“Yes. It’s a shame that they don’t leave their holdings more often. We sorely miss them at court.”
“And they miss being able to serve you directly.” Edrys relaxed a little.
“But then, I’m sure that they took you to Halocline, didn’t they?”
Edrys froze. What was Halocline? A city? No, it couldn’t be that. She had studied maps of Seviel and memorized the names of all the cities and villages near the Fanellas’ estate. Could it be a person? A religious shrine? Or maybe a festival of some sort?
“I’m afraid that they tried but, sadly, in my youthful ignorance, I didn’t want to go.” Edrys punctuated what she said with a girlish giggle. She did her best to project the image of foolish waif. “Perhaps if I return home to see them again.”
“Oh? You don’t plan to stay here? Assume your rightful place on your father’s throne?”
She could hear the challenge in his voice. Naturally he assumed that she was only here for the power. It was a reasonable assumption, after all. And she had to admit that she was tempted. But she figured it would be better to remain humble, behave as though the throne was the furthest thing from her mind. “If the people of Darkshire Woods need me to rule, then I will do so. But until then, I am just happy to be reunited with my father.”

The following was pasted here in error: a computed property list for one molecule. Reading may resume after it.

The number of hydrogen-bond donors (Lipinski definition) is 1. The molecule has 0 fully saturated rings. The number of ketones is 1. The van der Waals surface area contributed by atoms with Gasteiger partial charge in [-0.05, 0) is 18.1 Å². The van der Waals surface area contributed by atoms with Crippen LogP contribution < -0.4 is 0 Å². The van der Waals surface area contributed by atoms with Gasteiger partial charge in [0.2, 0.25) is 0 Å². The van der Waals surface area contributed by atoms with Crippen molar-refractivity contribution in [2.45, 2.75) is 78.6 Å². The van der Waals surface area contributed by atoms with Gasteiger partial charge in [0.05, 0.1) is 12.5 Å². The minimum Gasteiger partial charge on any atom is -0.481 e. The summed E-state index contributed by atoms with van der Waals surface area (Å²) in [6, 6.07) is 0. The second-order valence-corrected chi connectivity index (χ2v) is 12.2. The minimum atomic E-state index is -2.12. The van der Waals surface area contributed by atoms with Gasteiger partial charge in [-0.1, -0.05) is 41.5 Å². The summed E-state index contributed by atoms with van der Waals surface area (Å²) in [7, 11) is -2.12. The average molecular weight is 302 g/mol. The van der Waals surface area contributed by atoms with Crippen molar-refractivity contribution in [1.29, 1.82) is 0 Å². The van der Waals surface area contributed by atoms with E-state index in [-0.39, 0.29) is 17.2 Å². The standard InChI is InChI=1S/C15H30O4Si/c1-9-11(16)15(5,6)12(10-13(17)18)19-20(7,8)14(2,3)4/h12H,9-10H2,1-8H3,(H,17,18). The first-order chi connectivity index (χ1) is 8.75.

Bartholomew beamed at her. For a split second, she felt the tiniest pang of guilt. She didn’t know why her employer wanted her to deceive such a dear old man, but a job was a job.
Apparently her answers had mollified Maxillian, at least for now. He clearly didn’t trust her still. The piercing look he gave her communicated that well enough. But he turned to another noble and struck up a conversation.
Edrys resisted the temptation to breathe a sigh of relief. Instead, she excused herself and began to make the rounds through the ballroom.